Size-specific habitat segregation and intraspecific interactions in banded sculpin (Cottus carolinae)

Cathy Koczaja, Laura McCall, Elizabeth Fitch, Brad Glorioso, Chad Hanna, Juliana Kyzar, Matthew Niemiller, Jeremy Spiess, Amy Tolley, Richie Wyckoff, Dennis Mullen

Research output: Contribution to journalArticlepeer-review


The purpose of this study was to investigate patterns of size-specific habitat use by banded sculpin (Cottus carolinae) in Brawley's Fork (Cumberland River Basin, TN). In a survey of three riffle and three pool habitats in a first order stream, adults were found almost exclusively in the pools, while young-of-the-year (YOY) were found almost exclusively in the riffles; juveniles were found in both habitat types. In-stream habitat-choice chambers were used to examine the velocity and depth preferences of juveniles and YOY sculpin and to determine the influence of adult presence on habitat selection of juveniles and YOY. Size-specific habitat segregation is not related to velocity differences between pool and riffle habitats. None of the size classes demonstrated a velocity preference, and the presence of adults did not affect the velocity use of the juveniles or YOY. However, adults showed a strong preference for deep habitat, YOY tended to prefer shallow habitat, both when alone and when in the presence of an adult, and juveniles strongly preferred deep habitat when no adult was present, but chose shallow habitat in the presence of an adult. The ontogenetic habitat shift from riffles to pools by juvenile sculpin may be explained by a change in predation risk as sculpin grow. The most significant predation risk to smaller sculpin is posed by larger piscivorous fish, which primarily inhabit deeper pool habitats. The greatest risk of predation for larger sculpin is posed by piscivorous mammals, reptiles, and birds, and this risk is minimized by the fishes' use of deeper pool habitats. The timing of this habitat shift appears to be a function of the density of adult sculpin, which are potential competitors/predators of the juvenile sculpin.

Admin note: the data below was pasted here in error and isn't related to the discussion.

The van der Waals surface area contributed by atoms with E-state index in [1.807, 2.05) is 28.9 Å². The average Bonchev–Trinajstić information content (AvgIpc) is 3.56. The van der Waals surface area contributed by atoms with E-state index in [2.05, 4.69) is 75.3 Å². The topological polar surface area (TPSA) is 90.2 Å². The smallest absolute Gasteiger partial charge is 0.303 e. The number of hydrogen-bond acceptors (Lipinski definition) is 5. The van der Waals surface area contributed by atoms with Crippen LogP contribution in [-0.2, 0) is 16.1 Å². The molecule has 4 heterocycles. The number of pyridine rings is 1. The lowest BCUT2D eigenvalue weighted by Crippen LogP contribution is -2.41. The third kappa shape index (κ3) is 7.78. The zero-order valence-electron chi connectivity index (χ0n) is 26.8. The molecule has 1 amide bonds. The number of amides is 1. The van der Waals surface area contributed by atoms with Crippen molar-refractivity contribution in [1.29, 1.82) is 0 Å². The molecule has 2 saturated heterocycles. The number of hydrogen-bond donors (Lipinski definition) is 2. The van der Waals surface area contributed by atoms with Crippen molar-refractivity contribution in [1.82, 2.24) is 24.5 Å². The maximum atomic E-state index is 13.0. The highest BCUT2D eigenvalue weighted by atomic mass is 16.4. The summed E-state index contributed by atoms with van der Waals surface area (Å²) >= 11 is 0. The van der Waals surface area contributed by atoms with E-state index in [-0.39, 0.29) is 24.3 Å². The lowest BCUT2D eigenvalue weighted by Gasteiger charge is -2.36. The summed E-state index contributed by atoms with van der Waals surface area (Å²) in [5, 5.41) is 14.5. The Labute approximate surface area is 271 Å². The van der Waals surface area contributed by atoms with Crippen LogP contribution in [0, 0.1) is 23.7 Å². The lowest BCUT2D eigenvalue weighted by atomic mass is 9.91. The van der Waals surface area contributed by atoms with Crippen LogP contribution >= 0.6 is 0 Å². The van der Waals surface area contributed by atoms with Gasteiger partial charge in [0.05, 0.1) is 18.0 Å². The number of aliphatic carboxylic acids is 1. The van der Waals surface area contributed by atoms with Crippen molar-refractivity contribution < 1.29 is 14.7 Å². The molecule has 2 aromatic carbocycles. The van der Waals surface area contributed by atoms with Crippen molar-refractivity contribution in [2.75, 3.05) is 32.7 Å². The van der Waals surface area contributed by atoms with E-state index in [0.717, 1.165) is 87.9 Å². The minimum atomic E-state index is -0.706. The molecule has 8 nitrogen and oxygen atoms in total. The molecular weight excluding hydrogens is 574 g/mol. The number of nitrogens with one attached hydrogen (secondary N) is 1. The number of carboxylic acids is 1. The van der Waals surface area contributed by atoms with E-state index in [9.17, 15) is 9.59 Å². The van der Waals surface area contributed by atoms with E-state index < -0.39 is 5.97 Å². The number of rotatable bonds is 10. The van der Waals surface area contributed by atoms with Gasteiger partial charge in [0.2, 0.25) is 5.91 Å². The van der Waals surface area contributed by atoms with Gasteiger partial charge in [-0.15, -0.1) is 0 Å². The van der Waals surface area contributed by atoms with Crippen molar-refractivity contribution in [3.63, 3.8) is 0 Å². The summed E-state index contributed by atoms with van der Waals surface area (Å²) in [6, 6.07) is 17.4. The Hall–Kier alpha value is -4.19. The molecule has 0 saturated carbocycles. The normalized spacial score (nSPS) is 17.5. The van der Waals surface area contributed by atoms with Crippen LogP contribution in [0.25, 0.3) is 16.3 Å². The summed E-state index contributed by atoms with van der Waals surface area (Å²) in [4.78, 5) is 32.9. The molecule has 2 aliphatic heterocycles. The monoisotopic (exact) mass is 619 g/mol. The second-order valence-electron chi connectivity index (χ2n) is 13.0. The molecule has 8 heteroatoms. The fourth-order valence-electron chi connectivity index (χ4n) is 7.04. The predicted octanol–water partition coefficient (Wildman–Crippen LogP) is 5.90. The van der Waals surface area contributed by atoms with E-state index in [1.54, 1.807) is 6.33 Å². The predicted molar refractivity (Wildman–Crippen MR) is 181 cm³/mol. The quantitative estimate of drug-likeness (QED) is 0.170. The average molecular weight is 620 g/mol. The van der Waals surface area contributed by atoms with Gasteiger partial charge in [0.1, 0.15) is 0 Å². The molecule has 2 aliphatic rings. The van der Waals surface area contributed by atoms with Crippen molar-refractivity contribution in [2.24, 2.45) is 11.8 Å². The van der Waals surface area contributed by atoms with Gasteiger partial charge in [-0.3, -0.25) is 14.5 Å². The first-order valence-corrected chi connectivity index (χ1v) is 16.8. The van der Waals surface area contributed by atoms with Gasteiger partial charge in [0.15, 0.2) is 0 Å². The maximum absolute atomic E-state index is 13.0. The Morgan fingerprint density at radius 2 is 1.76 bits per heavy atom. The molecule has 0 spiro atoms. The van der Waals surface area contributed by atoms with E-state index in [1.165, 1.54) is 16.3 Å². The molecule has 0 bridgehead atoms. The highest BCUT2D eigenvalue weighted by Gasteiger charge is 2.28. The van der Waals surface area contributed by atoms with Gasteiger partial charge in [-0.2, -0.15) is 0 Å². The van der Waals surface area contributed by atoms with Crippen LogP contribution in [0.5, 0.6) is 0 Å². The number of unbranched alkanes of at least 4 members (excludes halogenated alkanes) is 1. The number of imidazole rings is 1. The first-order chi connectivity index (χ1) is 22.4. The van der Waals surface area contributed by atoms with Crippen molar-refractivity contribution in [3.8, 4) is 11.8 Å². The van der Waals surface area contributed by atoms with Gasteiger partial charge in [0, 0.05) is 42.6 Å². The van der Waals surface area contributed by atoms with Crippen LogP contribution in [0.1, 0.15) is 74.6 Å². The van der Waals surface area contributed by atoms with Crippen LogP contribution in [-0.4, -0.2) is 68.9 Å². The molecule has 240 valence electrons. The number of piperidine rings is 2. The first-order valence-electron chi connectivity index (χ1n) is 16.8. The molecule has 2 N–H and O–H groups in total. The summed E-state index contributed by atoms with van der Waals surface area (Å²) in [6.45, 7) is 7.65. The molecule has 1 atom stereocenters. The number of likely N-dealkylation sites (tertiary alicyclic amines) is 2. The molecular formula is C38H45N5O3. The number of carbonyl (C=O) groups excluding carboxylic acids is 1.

Original languageEnglish (US)
Pages (from-to)207-218
Number of pages12
JournalSoutheastern Naturalist
Issue number2
StatePublished - 2005

ASJC Scopus subject areas

  • Ecology, Evolution, Behavior and Systematics


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